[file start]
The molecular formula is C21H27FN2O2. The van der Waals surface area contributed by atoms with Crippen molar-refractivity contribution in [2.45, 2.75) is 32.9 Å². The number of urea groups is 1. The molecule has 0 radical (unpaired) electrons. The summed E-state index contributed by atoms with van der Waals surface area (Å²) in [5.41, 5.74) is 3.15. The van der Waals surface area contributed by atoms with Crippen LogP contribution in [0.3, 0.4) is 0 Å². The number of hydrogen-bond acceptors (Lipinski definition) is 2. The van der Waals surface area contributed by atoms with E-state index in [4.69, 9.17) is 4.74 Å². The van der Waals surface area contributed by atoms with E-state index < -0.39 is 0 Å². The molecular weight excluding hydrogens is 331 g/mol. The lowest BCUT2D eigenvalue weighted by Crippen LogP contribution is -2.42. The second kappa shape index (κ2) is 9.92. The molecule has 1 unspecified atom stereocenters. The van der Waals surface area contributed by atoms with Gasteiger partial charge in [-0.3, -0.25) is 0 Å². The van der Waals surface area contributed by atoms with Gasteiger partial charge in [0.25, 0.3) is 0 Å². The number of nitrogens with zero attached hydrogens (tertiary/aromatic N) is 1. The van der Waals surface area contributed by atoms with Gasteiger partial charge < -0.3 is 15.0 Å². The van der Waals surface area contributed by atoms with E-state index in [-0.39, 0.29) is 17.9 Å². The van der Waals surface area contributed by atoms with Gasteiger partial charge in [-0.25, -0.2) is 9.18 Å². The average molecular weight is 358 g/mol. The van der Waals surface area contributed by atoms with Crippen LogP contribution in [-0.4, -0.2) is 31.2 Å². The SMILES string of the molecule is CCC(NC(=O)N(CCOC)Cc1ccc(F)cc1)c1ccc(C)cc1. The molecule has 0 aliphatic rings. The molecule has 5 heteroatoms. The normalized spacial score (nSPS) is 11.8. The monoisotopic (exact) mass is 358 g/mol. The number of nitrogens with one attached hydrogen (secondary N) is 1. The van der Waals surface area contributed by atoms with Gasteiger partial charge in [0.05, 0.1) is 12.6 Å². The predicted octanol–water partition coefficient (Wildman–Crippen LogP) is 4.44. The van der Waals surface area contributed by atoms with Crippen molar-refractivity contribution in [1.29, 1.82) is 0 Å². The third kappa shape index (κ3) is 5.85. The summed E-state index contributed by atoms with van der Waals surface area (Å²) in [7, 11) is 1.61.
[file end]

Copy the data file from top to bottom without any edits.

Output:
The molecular formula is C21H27FN2O2. The van der Waals surface area contributed by atoms with Crippen molar-refractivity contribution in [2.45, 2.75) is 32.9 Å². The number of urea groups is 1. The molecule has 0 radical (unpaired) electrons. The summed E-state index contributed by atoms with van der Waals surface area (Å²) in [5.41, 5.74) is 3.15. The van der Waals surface area contributed by atoms with Crippen LogP contribution in [0.3, 0.4) is 0 Å². The number of hydrogen-bond acceptors (Lipinski definition) is 2. The van der Waals surface area contributed by atoms with E-state index in [4.69, 9.17) is 4.74 Å². The van der Waals surface area contributed by atoms with E-state index < -0.39 is 0 Å². The molecular weight excluding hydrogens is 331 g/mol. The lowest BCUT2D eigenvalue weighted by Crippen LogP contribution is -2.42. The second kappa shape index (κ2) is 9.92. The molecule has 1 unspecified atom stereocenters. The van der Waals surface area contributed by atoms with Gasteiger partial charge in [-0.3, -0.25) is 0 Å². The van der Waals surface area contributed by atoms with Gasteiger partial charge in [0.25, 0.3) is 0 Å². The number of nitrogens with zero attached hydrogens (tertiary/aromatic N) is 1. The van der Waals surface area contributed by atoms with Gasteiger partial charge < -0.3 is 15.0 Å². The van der Waals surface area contributed by atoms with E-state index in [-0.39, 0.29) is 17.9 Å². The van der Waals surface area contributed by atoms with Gasteiger partial charge in [-0.25, -0.2) is 9.18 Å². The average molecular weight is 358 g/mol. The van der Waals surface area contributed by atoms with Crippen LogP contribution in [-0.4, -0.2) is 31.2 Å². The SMILES string of the molecule is CCC(NC(=O)N(CCOC)Cc1ccc(F)cc1)c1ccc(C)cc1. The molecule has 0 aliphatic rings. The molecule has 5 heteroatoms. The normalized spacial score (nSPS) is 11.8. The monoisotopic (exact) mass is 358 g/mol. The number of nitrogens with one attached hydrogen (secondary N) is 1. The van der Waals surface area contributed by atoms with Gasteiger partial charge in [0.05, 0.1) is 12.6 Å². The predicted octanol–water partition coefficient (Wildman–Crippen LogP) is 4.44. The van der Waals surface area contributed by atoms with Crippen molar-refractivity contribution in [1.29, 1.82) is 0 Å². The third kappa shape index (κ3) is 5.85. The summed E-state index contributed by atoms with van der Waals surface area (Å²) in [7, 11) is 1.61.